"Ruben was thought of in the way people talk about [ Montreal Expos rightfielder] Vladimir Guerrero now," says Melvin. "He had a great arm, he could run, he could hit for power, and he could hit for average. He was a better overall player than Juan Gonzalez."
Then, in the winter of 1991-92, not satisfied with having driven in 531 runs in five full seasons, the 6'1" Sierra bulked up from 215 pounds to 235. He did so, he says, by lifting weights, downing protein drinks and supplements, ignoring stretching exercises and not doing his running. "I'd had good numbers," he says, "and I thought if I got bigger and stronger, I could double them."
Instead the paso fino lost its smooth stride. Sierra's numbers fell. In August 1992 Texas traded him and two other players to the Oakland A's for Jose Canseco, another bulked-up slugger in a parallel decline. In July '95, with Sierra batting .265, the A's traded him to the New York Yankees for yet another exaggerated muscleman gone bad, Danny Tartabull. The underperforming Sierra had been in disfavor with Oakland manager Tony La Russa, who called him "a village idiot" after Sierra claimed that A's general manager Sandy Alderson didn't understand baseball because he hadn't played it professionally.
Word spread around baseball that Siera's ego had grown with his muscles. He wore outlandish jewelry and had cut a CD whose cover photo showed him bare-chested and cooling himself off with a garden hose. In New York, Sierra moaned about his playing time. Joe Torre, who became the club's manager at the start of the '96 season, once called Sierra the only Yankee he had managed who didn't understand the team concept. Sierra says that the Yankees misunderstood him and that he was under stress because he was going through a divorce. At the 1996 trading deadline, three months before New York would win the World Series, it dealt Sierra to the Detroit Tigers for first baseman-designated hitter Cecil Fielder, prompting Sierra's infamous complaint about the Yankees: "All they care about over there is winning."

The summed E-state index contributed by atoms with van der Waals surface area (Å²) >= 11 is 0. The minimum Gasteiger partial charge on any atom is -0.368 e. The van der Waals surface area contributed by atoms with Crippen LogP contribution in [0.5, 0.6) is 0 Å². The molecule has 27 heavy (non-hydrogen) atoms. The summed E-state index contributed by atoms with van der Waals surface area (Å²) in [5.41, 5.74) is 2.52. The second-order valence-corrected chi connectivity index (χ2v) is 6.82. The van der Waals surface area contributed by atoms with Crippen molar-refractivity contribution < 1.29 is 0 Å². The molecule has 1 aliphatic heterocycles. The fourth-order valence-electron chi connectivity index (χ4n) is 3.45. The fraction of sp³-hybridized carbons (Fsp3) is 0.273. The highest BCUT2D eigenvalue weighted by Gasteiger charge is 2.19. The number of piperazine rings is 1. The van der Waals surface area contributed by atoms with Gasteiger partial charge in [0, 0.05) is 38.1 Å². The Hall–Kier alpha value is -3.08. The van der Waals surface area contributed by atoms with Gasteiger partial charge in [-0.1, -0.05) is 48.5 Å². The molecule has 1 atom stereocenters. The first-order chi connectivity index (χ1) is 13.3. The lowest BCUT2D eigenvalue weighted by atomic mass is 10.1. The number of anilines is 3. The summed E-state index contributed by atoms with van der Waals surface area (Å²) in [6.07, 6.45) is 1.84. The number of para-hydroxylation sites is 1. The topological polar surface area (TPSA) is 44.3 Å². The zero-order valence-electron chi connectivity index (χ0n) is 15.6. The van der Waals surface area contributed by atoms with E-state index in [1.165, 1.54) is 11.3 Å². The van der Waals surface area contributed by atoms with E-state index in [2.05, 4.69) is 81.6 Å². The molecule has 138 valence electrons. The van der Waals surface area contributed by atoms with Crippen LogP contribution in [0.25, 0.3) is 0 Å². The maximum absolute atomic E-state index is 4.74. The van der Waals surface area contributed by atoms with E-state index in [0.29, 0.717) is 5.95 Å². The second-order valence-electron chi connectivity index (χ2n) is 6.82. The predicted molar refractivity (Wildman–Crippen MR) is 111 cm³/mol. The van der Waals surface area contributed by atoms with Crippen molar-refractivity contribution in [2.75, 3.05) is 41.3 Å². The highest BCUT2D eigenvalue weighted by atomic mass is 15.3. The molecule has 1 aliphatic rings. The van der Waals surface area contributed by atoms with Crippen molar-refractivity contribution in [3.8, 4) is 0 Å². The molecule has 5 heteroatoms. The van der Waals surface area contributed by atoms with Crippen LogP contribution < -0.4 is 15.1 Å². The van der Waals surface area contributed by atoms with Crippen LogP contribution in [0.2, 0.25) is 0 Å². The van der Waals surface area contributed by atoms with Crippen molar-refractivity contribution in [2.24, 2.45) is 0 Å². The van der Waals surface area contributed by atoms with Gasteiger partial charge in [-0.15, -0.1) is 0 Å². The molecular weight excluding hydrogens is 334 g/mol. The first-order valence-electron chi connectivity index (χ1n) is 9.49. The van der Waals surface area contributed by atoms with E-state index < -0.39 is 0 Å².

"I faced him when he was in New York," says lefthander Jamie Moyer, now a teammate of Sierra's in Seattle, "and he was stiffer as a hitter. You could tie him up with pitches easier than when he was in Texas."
Sierra admits, "I lost my flexibility because I got too big. It was a mistake. I couldn't pull the inside pitches like I used to. But in those days I didn't have anybody to supervise me like players have today. Now I make sure I talk to the young players: 'You want to get big so when you look in the mirror, you look good? That will hurt you on the field.' "
After the trade to Detroit his struggles worsened. Sierra began to lose bulk, but his bat speed did not return. The Tigers traded him to the Cincinnati Reds two days after Fielder and the Yankees won the 1996 World Series. The Reds released him six weeks into the '97 season. The Toronto Blue Jays picked him up. After assigning him to Triple A Syracuse, the Blue Jays brought Sierra up for 14 games, then released him. Before the '98 season the Chicago White Sox signed him, but they released him after 27 games.
"One of the toughest times for me was with the White Sox," says Sierra, who batted only .216 with Chicago. "I really felt like I was going to have a good year, but 1 didn't play at all." One day while Sierra was with the White Sox, his son Ruben Jr., then seven, asked him on the phone, "Dad, why don't I see you on television anymore? Why don't you play like you used to?"
Tears came to the father's eyes. Then he told the boy, "I'm not the manager. I have to wait for my chance to play."
The New York Mets picked up Sierra after Chicago dropped him but kept him buried for the rest of 1998 at Triple A Norfolk, where he hit .259 in 28 games. In 1999, the only job he found, for a salary of $3,000 a month, was with the Surf, a team in the independent Atlantic League, for which he hit 28 homers and drove in 82 runs in 112 games. The next spring the Cleveland Indians invited Sierra to their camp. They cut him on March 20. He became the designated hitter and rightfielder for Cancun in the Mexican League. "Baseball is in my heart," Sierra says. "That is why I kept playing."